It's official: Now in his seventh year in Washington, our village's political wizard, U.S. Rep. Doug Lamborn, R-Always Looks Puzzled, has actually sponsored (not just co-sponsored) a House bill that was signed into law. For those of you keeping score, this means that Doug, after six years in Congress, has now introduced at least one more successful bill than has Notre Dame football player Manti Te'o's girlfriend.
And what issue did Congressman Doug's bill address? Federal deficit reduction? Obscenely wasteful military spending? Clean energy? Assault weapons? Education?
Not exactly. Doug, who isn't sure if William Henry Harrison or Benjamin Harrison was one of the Beatles, leaves such complex issues to other lawmakers — the ones who have not called our president a "tar baby."
Instead, Doug focused on an equally important issue in America today, one that goes to the very soul of our great nation: Shall we the people, as our Founding Fathers intended, be allowed to trudge up a very steep hill on broken, rotting railroad ties until boogers fly out of our noses?
The answer, apparently, is yes. Seems while other lawmakers focused on silly things like the economy, Doug saved or legalized or did something for the Manitou Incline, a one-time cog-railroad line that still climbs a leg-burning mountainside, attracting swarms of health-conscious folks, the heavy wooden steps beckoning them with the promise of pulled groin muscles, terrible headaches and knee replacement surgery. All this in a pristine environment of such remoteness and solitude that 500 other people will be doing it with you.
On a positive note, the Incline is good for the Manitou Springs economy, with sweaty, panting climbers often celebrating the hike by visiting one of the town's 18,966 tarot card readers. ("Well, well. Looks like you've drawn The Fool card. Any more questions?")
Sen. Michael Bennet of Colorado, a Democrat who also has nothing more important to do because the nation is rolling along so well, sponsored a companion bill in his wing of the big nuthouse known as Congress (proud motto: "Almost as Popular as Cockroaches and Colonoscopies According to a Recent Poll.")
And on Jan. 10, President Barack Obama, still thrilled by Lamborn's "tar baby" reference to him in 2011, signed the Manitou Incline thing into law. It more or less, I think, allows the Incline owner — the Manitou and Pikes Peak Railroad Company — to give the property to the U.S. Forest Service. Eventually, in cooperation with Manitou Springs, Colorado Springs will maintain the Incline.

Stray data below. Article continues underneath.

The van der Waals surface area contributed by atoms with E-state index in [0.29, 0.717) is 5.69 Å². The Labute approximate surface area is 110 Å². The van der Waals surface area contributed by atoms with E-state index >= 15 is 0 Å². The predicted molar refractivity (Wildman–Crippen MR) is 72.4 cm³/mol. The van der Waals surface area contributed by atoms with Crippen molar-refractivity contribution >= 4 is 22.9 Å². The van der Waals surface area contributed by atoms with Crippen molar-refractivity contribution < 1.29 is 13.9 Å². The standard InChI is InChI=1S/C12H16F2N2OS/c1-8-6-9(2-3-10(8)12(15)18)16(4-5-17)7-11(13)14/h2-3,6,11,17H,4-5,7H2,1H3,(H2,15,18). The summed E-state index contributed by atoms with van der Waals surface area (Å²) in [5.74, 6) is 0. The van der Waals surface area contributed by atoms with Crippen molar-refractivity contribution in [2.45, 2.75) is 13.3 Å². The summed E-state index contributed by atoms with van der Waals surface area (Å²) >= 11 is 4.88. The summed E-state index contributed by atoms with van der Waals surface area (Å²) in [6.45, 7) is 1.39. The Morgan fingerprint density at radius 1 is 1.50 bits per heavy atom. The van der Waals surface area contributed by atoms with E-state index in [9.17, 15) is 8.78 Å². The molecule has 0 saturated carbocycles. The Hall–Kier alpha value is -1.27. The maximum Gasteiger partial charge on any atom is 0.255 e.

And by "maintain" I mean "force homeless people to hoist Mayor Steve Bach onto their shoulders and carry him up the thousands of steps." (Footnote: The homeless people will officially be known as "volunteers," and at the summit Bach will berate and insult them.)
From Lamborn, boasting of his work on the Incline deal via a prepared statement: "Olympic athletes have even trained there."
For example, during testing on ways to be a fraud, champion cyclist and Olympic medalist Lance Armstrong once had a transfusion of kangaroo blood then hopped on two feet up the entire Incline. In 27 seconds. Balancing himself on his tail. While pulling the old train.
(He also trained there for what is known as the Lance Armstrong Triathlon: Cheat for three miles, lie for 12 miles and finish up by being a no-good, worthless bastard for 26 miles.)
"I am happy to say that outdoor enthusiasts can soon hike the Incline with complete confidence that they are no longer trespassing," said Lamborn's speech writer. Lamborn did indicate, all on his own, that he's also happy to be from El Paso County, where the highly educated voters would elect and re-elect a giant dancing cow if it indicated by a series of mooing noises that it was a Republican. (See Douglas Bruce.)
"Much like the trail itself," wrote whoever makes the words to put in Lamborn's mouth, "passing this bill has been a steep climb at times..."
Perhaps Congressman Doug will even try the Incline himself one day.
I bet it will be during President Obama's next State of the Union address.
Rich Tosches (firstname.lastname@example.org) also writes a Sunday column in the Denver Post.
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